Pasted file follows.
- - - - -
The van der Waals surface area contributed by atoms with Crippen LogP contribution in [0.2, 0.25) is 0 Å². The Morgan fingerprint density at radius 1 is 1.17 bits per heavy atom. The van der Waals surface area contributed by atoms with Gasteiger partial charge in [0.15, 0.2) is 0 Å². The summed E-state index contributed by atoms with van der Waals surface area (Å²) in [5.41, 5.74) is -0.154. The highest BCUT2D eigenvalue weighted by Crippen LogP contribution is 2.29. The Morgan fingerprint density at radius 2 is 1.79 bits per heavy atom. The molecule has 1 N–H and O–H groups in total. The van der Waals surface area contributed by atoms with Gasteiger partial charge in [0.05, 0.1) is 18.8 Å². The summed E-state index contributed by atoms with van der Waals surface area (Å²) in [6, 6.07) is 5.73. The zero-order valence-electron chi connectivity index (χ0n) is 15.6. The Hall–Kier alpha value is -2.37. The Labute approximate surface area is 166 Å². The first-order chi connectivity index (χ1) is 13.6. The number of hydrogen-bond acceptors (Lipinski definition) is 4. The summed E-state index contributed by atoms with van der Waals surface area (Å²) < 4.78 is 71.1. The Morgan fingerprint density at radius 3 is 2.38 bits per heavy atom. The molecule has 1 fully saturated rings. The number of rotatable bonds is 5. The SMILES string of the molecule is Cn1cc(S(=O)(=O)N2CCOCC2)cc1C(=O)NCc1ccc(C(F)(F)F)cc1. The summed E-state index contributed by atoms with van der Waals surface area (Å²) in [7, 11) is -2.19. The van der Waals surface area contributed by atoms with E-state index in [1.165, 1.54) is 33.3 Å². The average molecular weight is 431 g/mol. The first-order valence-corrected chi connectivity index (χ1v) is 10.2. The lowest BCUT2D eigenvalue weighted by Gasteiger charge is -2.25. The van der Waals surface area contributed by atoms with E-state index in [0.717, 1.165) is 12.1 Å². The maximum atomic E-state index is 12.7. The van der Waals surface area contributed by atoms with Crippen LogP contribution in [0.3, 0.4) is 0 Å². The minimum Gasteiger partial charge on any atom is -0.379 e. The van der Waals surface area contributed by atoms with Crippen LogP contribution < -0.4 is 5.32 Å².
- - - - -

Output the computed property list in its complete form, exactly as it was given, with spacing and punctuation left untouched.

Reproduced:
The van der Waals surface area contributed by atoms with Crippen LogP contribution in [0.2, 0.25) is 0 Å². The Morgan fingerprint density at radius 1 is 1.17 bits per heavy atom. The van der Waals surface area contributed by atoms with Gasteiger partial charge in [0.15, 0.2) is 0 Å². The summed E-state index contributed by atoms with van der Waals surface area (Å²) in [5.41, 5.74) is -0.154. The highest BCUT2D eigenvalue weighted by Crippen LogP contribution is 2.29. The Morgan fingerprint density at radius 2 is 1.79 bits per heavy atom. The molecule has 1 N–H and O–H groups in total. The van der Waals surface area contributed by atoms with Gasteiger partial charge in [0.05, 0.1) is 18.8 Å². The summed E-state index contributed by atoms with van der Waals surface area (Å²) in [6, 6.07) is 5.73. The zero-order valence-electron chi connectivity index (χ0n) is 15.6. The Hall–Kier alpha value is -2.37. The Labute approximate surface area is 166 Å². The first-order chi connectivity index (χ1) is 13.6. The number of hydrogen-bond acceptors (Lipinski definition) is 4. The summed E-state index contributed by atoms with van der Waals surface area (Å²) < 4.78 is 71.1. The Morgan fingerprint density at radius 3 is 2.38 bits per heavy atom. The molecule has 1 fully saturated rings. The number of rotatable bonds is 5. The SMILES string of the molecule is Cn1cc(S(=O)(=O)N2CCOCC2)cc1C(=O)NCc1ccc(C(F)(F)F)cc1. The summed E-state index contributed by atoms with van der Waals surface area (Å²) in [7, 11) is -2.19. The van der Waals surface area contributed by atoms with E-state index in [1.165, 1.54) is 33.3 Å². The average molecular weight is 431 g/mol. The first-order valence-corrected chi connectivity index (χ1v) is 10.2. The lowest BCUT2D eigenvalue weighted by Gasteiger charge is -2.25. The van der Waals surface area contributed by atoms with E-state index in [0.717, 1.165) is 12.1 Å². The maximum atomic E-state index is 12.7. The van der Waals surface area contributed by atoms with Crippen LogP contribution in [0.3, 0.4) is 0 Å². The minimum Gasteiger partial charge on any atom is -0.379 e. The van der Waals surface area contributed by atoms with Crippen LogP contribution < -0.4 is 5.32 Å².